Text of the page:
Courtesy of Joel Johnson, I found out that Paul Robertson has a new animation out. It’s a hearty 320MiB AVI file (I recommend downloading it via BitTorrent) and is a worthy sequel (this time in color) to Robertson’s indescribable masterpiece Pirate Baby Cabana Battle Street Fight 2006. To describe both videos as unholy apocalyptic freakouts is to do them inadequate justice; anyone who ever played Dodonpachi or Metal Slug X and felt that the boss battles just weren’t ridiculous enough needs to give this a look. It really makes former brainbursters like the Emergency Broadcast Network and Tetsuo: The Iron Man look tame. Impossibly dense seas of pixelated pop trash iconography flit by on torrents of blood at 30 hallucinatory, psychedelic frames per second; Paul is quite possibly the most skilled artist of Generation x-chan.
Integral to Robertson’s complex eschatological imagery is the soundtrack, both to Pirate Baby and (especially) to Kings of Power 4 Billion %, and fittingly enough, Robertson gives full credit to the soundtrack’s creator, Cornel Wilczek. Wilczek really goes balls-out on this one, producing disjointed industrial prog-metal electronica that wanders between amped up Clark and something like a more traditionally death metal version of Meshuggah. The guitars are a little rudimentary, but occasionally reach for a sort of Robert Fripp lunacy that, combined with the rest of the swampy, dense electronic mix and the eyeball-searing, brain-violating visuals creates a pure gestalt, a solid block of crushed and compacted pop culture that requires time, attention, and no predisposition towards epilepsy to decode.
Wilczek and Robertson are a natural team, and for a case study that is slanted more towards the Wilczek side of things, check out Devil Eyes. Left to his own devices, Wilczek has a much more pastoral folktronic sound, equally reminiscent of the aforementioned Clark and Dwayne Sodahberk’s second, superior album. Combined with Robertson’s sterile, disturbing vision of supercute zombies filtered through Alien Syndrome, the work as a whole strikes me as deeply melancholic and curiously affecting. There is no subject in these videos, only objects, and it strikes me that Robertson incidentally accomplishes what eluded Steven Spielberg and Stanley Kubrick in AI (a movie that would itself work much better without dialogue): an evocation of a world where only our toys survive to carry out a degenerate pantomime of conscious existence.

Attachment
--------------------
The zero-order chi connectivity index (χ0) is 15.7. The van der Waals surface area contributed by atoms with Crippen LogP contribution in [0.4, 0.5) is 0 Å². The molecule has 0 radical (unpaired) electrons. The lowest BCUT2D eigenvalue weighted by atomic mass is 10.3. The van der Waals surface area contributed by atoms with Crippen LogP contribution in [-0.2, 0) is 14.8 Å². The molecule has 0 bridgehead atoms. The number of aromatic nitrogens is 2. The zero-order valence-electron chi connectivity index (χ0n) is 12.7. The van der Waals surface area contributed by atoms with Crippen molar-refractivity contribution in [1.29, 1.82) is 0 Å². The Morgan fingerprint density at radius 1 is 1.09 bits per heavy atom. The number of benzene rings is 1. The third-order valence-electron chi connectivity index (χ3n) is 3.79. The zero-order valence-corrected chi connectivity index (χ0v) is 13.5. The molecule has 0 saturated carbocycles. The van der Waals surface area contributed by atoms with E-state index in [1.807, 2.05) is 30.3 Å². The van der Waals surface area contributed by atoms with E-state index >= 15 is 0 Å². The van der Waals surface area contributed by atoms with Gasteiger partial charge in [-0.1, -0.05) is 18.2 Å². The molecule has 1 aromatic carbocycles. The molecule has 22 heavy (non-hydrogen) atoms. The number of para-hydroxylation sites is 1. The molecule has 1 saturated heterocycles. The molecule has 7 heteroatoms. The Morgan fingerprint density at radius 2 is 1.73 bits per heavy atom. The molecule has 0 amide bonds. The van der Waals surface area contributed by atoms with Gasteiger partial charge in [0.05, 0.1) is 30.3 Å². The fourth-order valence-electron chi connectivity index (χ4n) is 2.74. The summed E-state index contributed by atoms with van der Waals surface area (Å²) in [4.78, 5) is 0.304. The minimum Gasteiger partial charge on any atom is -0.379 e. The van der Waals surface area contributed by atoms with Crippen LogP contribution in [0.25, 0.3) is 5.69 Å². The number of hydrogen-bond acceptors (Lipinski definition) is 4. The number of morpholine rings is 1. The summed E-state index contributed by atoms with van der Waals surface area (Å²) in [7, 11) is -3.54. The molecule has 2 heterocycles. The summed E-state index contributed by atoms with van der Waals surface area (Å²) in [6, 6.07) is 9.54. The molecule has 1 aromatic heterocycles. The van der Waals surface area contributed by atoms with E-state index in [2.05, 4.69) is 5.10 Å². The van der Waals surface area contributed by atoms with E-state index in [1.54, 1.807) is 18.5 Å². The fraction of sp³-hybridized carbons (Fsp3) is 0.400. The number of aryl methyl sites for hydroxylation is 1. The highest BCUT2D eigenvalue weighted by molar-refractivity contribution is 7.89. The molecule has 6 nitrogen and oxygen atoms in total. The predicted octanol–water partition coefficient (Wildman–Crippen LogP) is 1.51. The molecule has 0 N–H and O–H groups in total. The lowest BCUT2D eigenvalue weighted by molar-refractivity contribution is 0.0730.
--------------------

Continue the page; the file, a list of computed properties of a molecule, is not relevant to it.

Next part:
(On a tangential note, for another, very different example of someone using gamer and anime culture to produce deeply personal pixel art, check out Jennifer Diane Reitz’s Unicorn Jelly. Almost nobody takes me seriously when I make this recommendation, but if you can get past the somewhat slow and obtuse beginning, you’re in for a novelistic experience of incomparable metaphysical depth. It’s very user-unfriendly, but it genuinely changed me, which is more than I can say for almost any other webcomic.)
Mordant Music’s Dead Air is too much to absorb on a first hearing. It meanders through a multitude of electronic music styles and sounds vaguely like a wildly overdone soundtrack for a very technical documentary about the history of British television: many of the tracks feature semi-disconnected bits of media-obsessed narration (by Philip Elsmore, a former continuity announcer for Thames TV), the beats and synths sound like a cross between Boards of Canada and the BBC Radiophonic Workshop, and there’s a dystopian haze and confusion hanging over the music that suggests the grimy, egalitarian vibe of 1970s instructional films.
Mordant Music seem to have a symbiotic relationship with the idea of the library music they occasionally make for Boosey & Hawkes (as Boomkat astutely notes, Carrion Squared sounds and is put together exactly like a library music album). I would say they remind me of Various Production (who have a similar take on off-kilter electronic music, and with similar detours into glitchy folk and broad pop gestures) if it weren’t for their obsessive focus on mass media and their nostalgic use of raw analog synthesis. They’re using similar elements towards different ends. There’s a dialectic at work in their music that defies easy characterization; their relationship with the old television they base their work on isn’t really direct imitation, satire, or any other kind of ironized commentary. Dead Air sounds like the soundtrack to a dream about television.
Stuck in my head this morning: Mordant Music’s “XII – On Cracked Hooves” from The Tower: VIII-XVIII, a song that somehow manages to remind me of Swans, “Small Time Shot Away”-era Massive Attack, and most of the good bits of mid-90s ambient techno. Mordant Music are really growing on me, to the point that I just went to Boomkat and bought the rest of their catalog as digital downloads. So far I am not disappointed. It’s all very different.